The idea that “better access to data must result in better decision making” is a myth.
Access alone does not necessarily lead to better decisions. We’ve all seen the impact of poor decisions made in spite of the available data. The subprime mortgage debacle, which in part contributed to the global economic slowdown in the late 2000s, is an instructive example. Financial institutions had access to decades of data on lending and repayment habits. They’d invested a lot in reporting systems and old-style BI. Their staff had access to data but they still got blinded both by herd thinking and one-dimensional measurement, myopically following a single idea to its predictable endpoint. The revenue KPI was good, right? “Just keep the ‘make more money’ dial turned up to the max, don’t let that number drop!” Evidently, just because data is made available doesn’t mean that it’s being used actively or effectively.
In this type of situation it seems that humans are prone to a form of inattentional blindness*, and stop considering (or even noticing) information outside of their current focus. Even the best data discovery software in the world isn’t going to overcome human perceptual weaknesses, but giving people the chance to easily flex their view on data and navigate through it helps enormously, by lowering the barriers to asking innovative questions that less flexible representations of data put in place. To ask the right questions, and get better at decision making, requires repeated immersion in the data. Only then can people acquire to ability to question accepted measures, and go outside of dangerous preconceptions.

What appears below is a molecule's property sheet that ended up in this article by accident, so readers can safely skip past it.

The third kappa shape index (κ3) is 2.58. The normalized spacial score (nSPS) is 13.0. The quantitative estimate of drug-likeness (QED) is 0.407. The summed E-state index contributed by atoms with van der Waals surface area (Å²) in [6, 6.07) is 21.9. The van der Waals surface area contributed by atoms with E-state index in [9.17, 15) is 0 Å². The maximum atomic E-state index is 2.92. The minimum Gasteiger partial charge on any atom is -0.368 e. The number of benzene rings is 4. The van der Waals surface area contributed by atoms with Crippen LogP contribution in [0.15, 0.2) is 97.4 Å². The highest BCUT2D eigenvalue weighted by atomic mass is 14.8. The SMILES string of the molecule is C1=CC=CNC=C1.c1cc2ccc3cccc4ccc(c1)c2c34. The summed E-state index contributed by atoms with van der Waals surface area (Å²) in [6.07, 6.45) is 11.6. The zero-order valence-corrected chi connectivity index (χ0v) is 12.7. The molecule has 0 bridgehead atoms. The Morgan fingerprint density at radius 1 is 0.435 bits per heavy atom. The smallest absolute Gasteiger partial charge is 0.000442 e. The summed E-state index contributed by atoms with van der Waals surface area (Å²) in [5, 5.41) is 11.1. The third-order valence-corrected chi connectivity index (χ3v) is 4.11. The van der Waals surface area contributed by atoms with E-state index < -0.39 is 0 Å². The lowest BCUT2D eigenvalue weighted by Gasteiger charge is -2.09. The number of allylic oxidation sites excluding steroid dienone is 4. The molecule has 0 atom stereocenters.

In the end, as with any skill, practice is what matters. Only the frequent use of BI will improve decision competency. Frequency of iteration of doing analysis – of being in the data – is what will deliver insight (and of course, raise more questions and avenues of exploration). But this will only happen if BI technology user experiences prompt this behavior, that is they are enjoyable to use, fast to respond and inherently flexible when it comes to data.
So adoption of BI tools is the answer right? Kind of, but it’s important to differentiate between adoption and usage. I’ve often heard it said that user adoption is the only true measure of the success of a BI deployment. I disagree. After all, I can adopt a BI tool by just passively consuming a financial report once a month. Check! Adoption secured. But insight delivered? Not much. Worse, I can adopt a BI tool if I just open a report and export the data to Excel. Check! Adoption secured. What a tragedy – when this happens the investment in BI is utterly negated, and chaos reigns.
In the end, if we’re to really help improve organizational decision-making it comes down to providing software that people will use every day. Software they’ll practice with and learn through using together, to the point that they begin to reach the threshold for true expertise in understanding their data and its meaning: “In fact, researchers have settled on what they believe is the magic number for true expertise: ten thousand hours.”Malcolm Gladwell, ‘Outliers: The Story of Success’
*For an amazing illustration of inattentional blindness see BBC Horizon’s restaging of the seminal experiment run by Daniel Simons of the University of Illinois at Urbana-Champaign and Christopher Chabris of Harvard University’s in 1975. You won’t believe your eyes. Literally.